Ending the album with title track ‘Bridges’, Calum continues to deliver hopeful and uplifting songs, and this track is no different. It’s a solemn, emotional, and compelling song that deeply and profoundly brings forth this theme and concept of suicide, and speaks about how oftentimes, the pain that people will certainly cause to those around them (who do go through the act of suicide), is far greater and much more profound and impacting, compared to the pain that people silently go through each day (those who don’t go through the act of suicide). In fact, I’d dare say that suicide is never the option (other’s would also agree), that if people sought after and seeked out help, then the pain people felt, would lessen, and lessen, to the point where suicide doesn’t seem like a viable option anymore. Hopeful and encouraging, ‘Bridges’ showcases a man at the end of his rope, feeling as though to end his own life, is the only way forward. And yet, the song reminds us, that turning to something else/someone else, greater than ourselves that we can live for (our friends and family, God, Christ Himself, love itself, the love for spouses and children), brings us back from the brink, and gives us something to hope towards and live for. As spoken by Calum himself, ‘…I wrote “Bridges” with Jon Maguire and Danny O’Donoghue from The Script. With Danny, when he started writing the music, I connected with him so easily. I told him the story of “Bridges” and he was so supportive. It was a darker time of my life (contemplating suicide). It was a time where I was really struggling with my self-confidence for many different reasons. And very literally, I was questioning if I could go on with my journey. It’s a very literal song about that, and I needed someone like Danny who could help me articulate that. And with songs like that, you wonder how much of yourself you should be putting in your music and how much you should keep to yourself. It was a real struggle after I’d written that song, as beautiful it was, and how therapeutic it was to get that out of your system, I wasn’t sure if it should go on the album because how personal it is. But just as the music on my first album resonated with people, I had no doubt that a song like this would really help somebody who’s feeling that way. And so that informed my decision. I decided that I have to be honest, I have to be strong, and I have to put it out there for people who will hopefully take something away from that…’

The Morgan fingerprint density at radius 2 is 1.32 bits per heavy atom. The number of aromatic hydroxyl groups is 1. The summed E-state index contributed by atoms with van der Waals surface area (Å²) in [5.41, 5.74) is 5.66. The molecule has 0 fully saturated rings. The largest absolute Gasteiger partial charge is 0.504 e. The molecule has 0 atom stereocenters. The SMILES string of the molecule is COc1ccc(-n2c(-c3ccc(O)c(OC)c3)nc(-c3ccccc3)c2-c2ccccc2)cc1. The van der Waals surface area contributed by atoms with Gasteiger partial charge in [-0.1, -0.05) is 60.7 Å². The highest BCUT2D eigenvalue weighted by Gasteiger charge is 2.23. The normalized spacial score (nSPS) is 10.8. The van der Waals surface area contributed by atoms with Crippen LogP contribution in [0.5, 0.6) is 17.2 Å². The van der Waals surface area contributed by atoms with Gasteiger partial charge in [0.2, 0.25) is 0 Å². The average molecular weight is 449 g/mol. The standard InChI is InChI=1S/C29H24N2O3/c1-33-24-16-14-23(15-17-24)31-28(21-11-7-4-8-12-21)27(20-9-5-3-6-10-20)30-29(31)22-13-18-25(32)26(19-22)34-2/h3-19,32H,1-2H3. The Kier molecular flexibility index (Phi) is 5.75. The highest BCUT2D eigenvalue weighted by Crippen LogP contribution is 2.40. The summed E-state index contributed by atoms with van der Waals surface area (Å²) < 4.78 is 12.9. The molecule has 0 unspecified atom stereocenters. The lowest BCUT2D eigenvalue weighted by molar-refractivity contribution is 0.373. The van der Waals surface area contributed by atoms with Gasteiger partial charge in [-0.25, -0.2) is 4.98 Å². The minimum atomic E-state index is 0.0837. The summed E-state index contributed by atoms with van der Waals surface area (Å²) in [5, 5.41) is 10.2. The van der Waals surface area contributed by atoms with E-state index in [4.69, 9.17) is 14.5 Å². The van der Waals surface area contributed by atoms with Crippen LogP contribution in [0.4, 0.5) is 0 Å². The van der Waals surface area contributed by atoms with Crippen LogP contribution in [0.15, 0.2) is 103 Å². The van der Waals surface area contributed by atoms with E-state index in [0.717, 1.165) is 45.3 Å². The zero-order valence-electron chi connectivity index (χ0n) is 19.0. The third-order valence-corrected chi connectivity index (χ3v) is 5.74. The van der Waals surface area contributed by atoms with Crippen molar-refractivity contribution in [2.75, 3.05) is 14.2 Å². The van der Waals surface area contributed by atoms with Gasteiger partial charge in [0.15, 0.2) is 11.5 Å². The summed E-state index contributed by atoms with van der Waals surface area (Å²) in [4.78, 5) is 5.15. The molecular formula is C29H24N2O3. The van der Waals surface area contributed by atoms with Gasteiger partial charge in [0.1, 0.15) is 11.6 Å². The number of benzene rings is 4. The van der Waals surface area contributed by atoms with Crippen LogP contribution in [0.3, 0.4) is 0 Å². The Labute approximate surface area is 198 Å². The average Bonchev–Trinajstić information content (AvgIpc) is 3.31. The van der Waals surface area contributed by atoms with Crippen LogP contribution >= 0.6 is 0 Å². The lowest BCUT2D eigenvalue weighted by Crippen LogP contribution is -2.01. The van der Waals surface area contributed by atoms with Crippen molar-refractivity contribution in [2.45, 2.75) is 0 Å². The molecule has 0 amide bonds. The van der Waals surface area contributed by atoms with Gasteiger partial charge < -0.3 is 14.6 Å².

There you have it…Bridges. 14 tracks, by one of the U.K.’s most talented new artists, and one such artist that probably should’’ve been in my very own honourable mentions of Influential artists within the next 5+ years…or maybe he actually, really deserved an actual blog post himself, about artists who are impactful and influential now and into the future? Who ever knows, but what I do know now, is this- Bridges the album, is by far one of my favourite albums of the year by a mainstream artist, and one such album that caught me off-guard, in the best way possible. I didn’t know what to expect. I probably assumed that, because I knew of Calum’s sexuality, the album’s message would reflect that as well…which wasn’t really the case. A lot of themes on Bridges are very much universal, and I’m reminded through this album, that a good album is a good album is a good album, regardless of the sexual orientation of the person singing it. Sure, do I think that someone who has a Christian worldview and hold’s biblical ethics, is bound to release a music album that’ll hit harder for me and would impact me on a far greater scale than anyone else? Most definitely. But that doesn’t mean that the Lord cannot use anyone else. He’s certainly used Calum’s new album, and I’m sure, will continue to use him in the upcoming weeks and months ahead. Bridges is a cathartic album, one that can hopefully heal wounds and challenge listeners in the upcoming weeks and months ahead. From the title track to songs like ‘Rise’ and ‘Flaws’, this is a must-have album, especially if you enjoy similar-styled artists like Leona Lewis, James Arthur, or even the ever-reliable Ed Sheeran. Well done Calum for this thought-provoking and emotional album. Looking forward to seeing the impact of it on listeners in the upcoming year ahead.
3 songs to listen to: Bridges, Rise, Flaws
RIYL: Leona Lewis, James Arthur, Ella Henderson, Ed Sheeran